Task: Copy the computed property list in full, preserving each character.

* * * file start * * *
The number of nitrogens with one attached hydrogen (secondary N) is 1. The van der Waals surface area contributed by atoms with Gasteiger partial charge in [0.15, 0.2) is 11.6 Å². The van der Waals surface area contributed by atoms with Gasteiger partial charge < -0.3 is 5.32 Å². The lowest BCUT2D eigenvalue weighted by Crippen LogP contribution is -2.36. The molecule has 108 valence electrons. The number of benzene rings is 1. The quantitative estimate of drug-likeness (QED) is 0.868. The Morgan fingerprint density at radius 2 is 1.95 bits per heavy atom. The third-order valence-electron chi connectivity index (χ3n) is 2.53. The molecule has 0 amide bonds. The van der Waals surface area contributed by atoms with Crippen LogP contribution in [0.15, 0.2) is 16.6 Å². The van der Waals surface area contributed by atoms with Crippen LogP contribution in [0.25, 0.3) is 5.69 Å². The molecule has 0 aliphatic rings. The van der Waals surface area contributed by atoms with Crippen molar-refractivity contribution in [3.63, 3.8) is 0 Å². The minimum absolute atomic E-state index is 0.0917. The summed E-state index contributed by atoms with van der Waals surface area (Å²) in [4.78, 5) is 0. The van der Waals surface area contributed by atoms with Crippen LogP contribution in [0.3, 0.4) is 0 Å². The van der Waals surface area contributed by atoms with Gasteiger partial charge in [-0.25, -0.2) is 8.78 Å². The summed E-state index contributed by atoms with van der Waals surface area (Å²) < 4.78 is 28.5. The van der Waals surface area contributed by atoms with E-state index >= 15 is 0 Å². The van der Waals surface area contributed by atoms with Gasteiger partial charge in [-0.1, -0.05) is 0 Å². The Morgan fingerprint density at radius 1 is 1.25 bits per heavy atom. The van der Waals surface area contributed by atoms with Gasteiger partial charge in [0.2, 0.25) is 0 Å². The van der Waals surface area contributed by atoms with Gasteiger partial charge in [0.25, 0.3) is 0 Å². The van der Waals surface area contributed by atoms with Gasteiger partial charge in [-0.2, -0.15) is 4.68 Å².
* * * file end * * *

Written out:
The number of nitrogens with one attached hydrogen (secondary N) is 1. The van der Waals surface area contributed by atoms with Gasteiger partial charge in [0.15, 0.2) is 11.6 Å². The van der Waals surface area contributed by atoms with Gasteiger partial charge < -0.3 is 5.32 Å². The lowest BCUT2D eigenvalue weighted by Crippen LogP contribution is -2.36. The molecule has 108 valence electrons. The number of benzene rings is 1. The quantitative estimate of drug-likeness (QED) is 0.868. The Morgan fingerprint density at radius 2 is 1.95 bits per heavy atom. The third-order valence-electron chi connectivity index (χ3n) is 2.53. The molecule has 0 amide bonds. The van der Waals surface area contributed by atoms with Crippen LogP contribution in [0.15, 0.2) is 16.6 Å². The van der Waals surface area contributed by atoms with Crippen LogP contribution in [0.25, 0.3) is 5.69 Å². The molecule has 0 aliphatic rings. The van der Waals surface area contributed by atoms with Crippen molar-refractivity contribution in [3.63, 3.8) is 0 Å². The minimum absolute atomic E-state index is 0.0917. The summed E-state index contributed by atoms with van der Waals surface area (Å²) in [4.78, 5) is 0. The van der Waals surface area contributed by atoms with Crippen LogP contribution in [0.3, 0.4) is 0 Å². The van der Waals surface area contributed by atoms with Gasteiger partial charge in [-0.25, -0.2) is 8.78 Å². The summed E-state index contributed by atoms with van der Waals surface area (Å²) < 4.78 is 28.5. The van der Waals surface area contributed by atoms with E-state index >= 15 is 0 Å². The van der Waals surface area contributed by atoms with Gasteiger partial charge in [-0.1, -0.05) is 0 Å². The Morgan fingerprint density at radius 1 is 1.25 bits per heavy atom. The van der Waals surface area contributed by atoms with Gasteiger partial charge in [0.2, 0.25) is 0 Å². The van der Waals surface area contributed by atoms with Gasteiger partial charge in [0.25, 0.3) is 0 Å². The van der Waals surface area contributed by atoms with Gasteiger partial charge in [-0.2, -0.15) is 4.68 Å².